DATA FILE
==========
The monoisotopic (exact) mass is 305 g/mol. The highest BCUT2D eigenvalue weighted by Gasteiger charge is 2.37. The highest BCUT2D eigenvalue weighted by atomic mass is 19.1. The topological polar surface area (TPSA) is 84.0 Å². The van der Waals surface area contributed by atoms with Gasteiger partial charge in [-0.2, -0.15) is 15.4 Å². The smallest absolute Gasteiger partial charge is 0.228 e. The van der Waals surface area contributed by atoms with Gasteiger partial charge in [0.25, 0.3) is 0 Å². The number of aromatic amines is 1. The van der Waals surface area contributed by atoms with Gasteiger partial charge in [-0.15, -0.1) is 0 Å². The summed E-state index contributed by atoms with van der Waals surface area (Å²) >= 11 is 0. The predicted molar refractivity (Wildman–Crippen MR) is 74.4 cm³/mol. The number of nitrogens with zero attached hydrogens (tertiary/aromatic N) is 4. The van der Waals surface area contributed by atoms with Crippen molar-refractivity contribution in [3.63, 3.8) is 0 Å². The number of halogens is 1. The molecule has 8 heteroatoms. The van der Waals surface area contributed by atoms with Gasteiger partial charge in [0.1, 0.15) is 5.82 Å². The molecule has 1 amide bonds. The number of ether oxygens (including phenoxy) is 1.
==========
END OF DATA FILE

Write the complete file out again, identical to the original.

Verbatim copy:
The monoisotopic (exact) mass is 305 g/mol. The highest BCUT2D eigenvalue weighted by Gasteiger charge is 2.37. The highest BCUT2D eigenvalue weighted by atomic mass is 19.1. The topological polar surface area (TPSA) is 84.0 Å². The van der Waals surface area contributed by atoms with Gasteiger partial charge in [-0.2, -0.15) is 15.4 Å². The smallest absolute Gasteiger partial charge is 0.228 e. The van der Waals surface area contributed by atoms with Gasteiger partial charge in [0.25, 0.3) is 0 Å². The number of aromatic amines is 1. The van der Waals surface area contributed by atoms with Gasteiger partial charge in [-0.15, -0.1) is 0 Å². The summed E-state index contributed by atoms with van der Waals surface area (Å²) >= 11 is 0. The predicted molar refractivity (Wildman–Crippen MR) is 74.4 cm³/mol. The number of nitrogens with zero attached hydrogens (tertiary/aromatic N) is 4. The van der Waals surface area contributed by atoms with Crippen molar-refractivity contribution in [3.63, 3.8) is 0 Å². The number of halogens is 1. The molecule has 8 heteroatoms. The van der Waals surface area contributed by atoms with Gasteiger partial charge in [0.1, 0.15) is 5.82 Å². The molecule has 1 amide bonds. The number of ether oxygens (including phenoxy) is 1.